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Marketing the Movies

We all love the movies. Whether we go to the theater or wait to watch it at home on the couch, we all love the idea of escaping to another time, a different reality or even a galaxy far, far away.

But why?

What draws us to a movie? Is it a particular actor? The makers of the film? A review? Yes, yes and well, sometimes. In a very big way, though, it’s also the marketing.

From trailers and TV spots to posters and viral campaigns, movie studios do everything they can to make sure we turn out on opening weekend to see the final products that they’ve invested so much their time and money into.

If a movie is marketed well, you’ve shown up and the studio is happy. Regardless of whether or not the film was actually any good. If a movie is marketed poorly, chances are you didn’t show up and a good or even great movie could become a disaster for its studio.

Take a couple of movies from 2012 that I really enjoyed: John Carter and Marvel’s The Avengers.

John Carter suffered from extremely poor marketing. Having been based off of the 1917 book “A Princess of Mars” by Edgar Rice Buroughs, the film, like the book, tells the story of a former Confederate soldier named John Carter who finds himself stranded on Mars. Disney, who released the film, were reportedly convinced that the film would not succeed with it’s original title John Carter of Mars because of the recent animated disaster Mars Needs Moms. They feared no one wanted to see a movie about Mars so they dropped it, and any context someone might have to what the movie was from the title. The first trailers never mentioned Mars and looked kinda boring.

John Carter Movie Trailer

The problems didn’t end there. The movie’s star, Taylor Kitsch, who was coming off the critically acclaimed TV series Friday Night Lights, was either absent or small and unrecognizable from pretty much all posters and billboards for the film.

Image courtesy of Disney.com/JohnCarter

In the end, the movie made $73 million of it’s $250 million estimated budget back. I won’t say that the movie’s failure was completely due to marketing, but it certainly didn’t help.

Ironically, Marvel’s The Avengers was also released by Disney a mere two months after John Carter. This time, however, the studio had a marketing machine, that began with the 2008 release of Iron Man.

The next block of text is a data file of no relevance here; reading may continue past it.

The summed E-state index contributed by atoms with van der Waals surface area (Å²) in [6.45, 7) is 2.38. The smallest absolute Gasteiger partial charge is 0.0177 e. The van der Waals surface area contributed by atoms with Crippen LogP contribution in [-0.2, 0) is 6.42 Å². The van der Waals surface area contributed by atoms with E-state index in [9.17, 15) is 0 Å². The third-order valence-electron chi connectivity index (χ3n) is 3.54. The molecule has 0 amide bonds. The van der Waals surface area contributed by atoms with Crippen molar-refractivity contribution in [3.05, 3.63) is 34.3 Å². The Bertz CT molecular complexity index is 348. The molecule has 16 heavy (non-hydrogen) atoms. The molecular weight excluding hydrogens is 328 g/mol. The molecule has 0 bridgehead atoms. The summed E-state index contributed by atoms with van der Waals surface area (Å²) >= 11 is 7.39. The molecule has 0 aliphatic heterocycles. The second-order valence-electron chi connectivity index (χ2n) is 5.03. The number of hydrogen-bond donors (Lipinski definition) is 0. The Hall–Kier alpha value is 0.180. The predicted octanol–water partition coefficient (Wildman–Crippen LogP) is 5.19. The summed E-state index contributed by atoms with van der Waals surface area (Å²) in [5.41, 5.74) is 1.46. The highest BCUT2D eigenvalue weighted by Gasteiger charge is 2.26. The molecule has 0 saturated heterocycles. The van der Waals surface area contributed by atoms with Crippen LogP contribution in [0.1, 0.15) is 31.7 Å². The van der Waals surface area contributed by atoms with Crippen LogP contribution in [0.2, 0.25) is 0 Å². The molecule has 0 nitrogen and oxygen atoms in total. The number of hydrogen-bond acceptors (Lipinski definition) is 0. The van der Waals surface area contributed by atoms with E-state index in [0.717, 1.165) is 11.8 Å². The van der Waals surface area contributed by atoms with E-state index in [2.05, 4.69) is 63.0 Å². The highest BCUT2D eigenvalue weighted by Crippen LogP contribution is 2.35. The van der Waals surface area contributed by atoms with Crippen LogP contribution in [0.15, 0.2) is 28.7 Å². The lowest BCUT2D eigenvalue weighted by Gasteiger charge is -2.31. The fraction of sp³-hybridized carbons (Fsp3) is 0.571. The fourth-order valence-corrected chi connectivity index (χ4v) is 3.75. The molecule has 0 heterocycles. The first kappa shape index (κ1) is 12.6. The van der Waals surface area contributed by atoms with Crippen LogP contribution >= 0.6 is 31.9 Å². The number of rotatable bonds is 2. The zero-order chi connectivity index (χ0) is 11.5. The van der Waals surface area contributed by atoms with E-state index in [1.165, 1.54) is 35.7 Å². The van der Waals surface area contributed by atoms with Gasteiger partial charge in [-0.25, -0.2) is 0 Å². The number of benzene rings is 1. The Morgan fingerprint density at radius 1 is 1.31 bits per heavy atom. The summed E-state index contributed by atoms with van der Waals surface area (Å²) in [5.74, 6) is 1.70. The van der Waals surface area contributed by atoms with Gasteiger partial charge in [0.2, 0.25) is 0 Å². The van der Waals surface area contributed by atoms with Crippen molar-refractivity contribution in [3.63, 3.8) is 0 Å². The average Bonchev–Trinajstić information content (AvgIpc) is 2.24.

Image courtesy of pursuitist.com

Marvel’s The Avengers was a movie based off of Marvel’s most famous superheroes and was destined to either succeed or fail miserably.

The movie never faltered. Five lead-up movies, charismatic stars, a fan favorite director and a strong marketing budget all helped to make the movie the third highest grossing movie ever with $623 million.

The Avengers Movie Trailer

Yes, this movie probably could have marketed itself based off of no more than just brand recognition (something that didn’t help John Carter in the least). But that didn’t stop Marvel and Disney from executing ideas like a social media campaign that gave exclusive, extended trailers to fans who liked their pages, mobile games that tied into the adventure, and a viral campaign urging moviegoers to join the fictional agency, S.H.I.E.L.D, and become part of the excitement.

We all enjoy the escape that a movie brings. And if it’s sold to us the right way and put our butts in the seats of the local cineplex, or causes us to run to the closest Target and buy the BluRay the second it’s released, then it’s done it’s job and everyone is happy. And if not, well, then you have John Carter.

Next time you go to a movie, really think about what brought you to the theater. Was is an awesome looking trailer? Viral skywriting? A shirtless Brad Pitt?

Only you can know for sure.

See ya at the movies!

One thought on “Marketing the Movies

  1. Interesting! I heard good things about John Carter but the trailers made it look ridiculous. It does have an enormous impact on ticket sales…quite a few good films suffer from poor marketing I’ve noticed.

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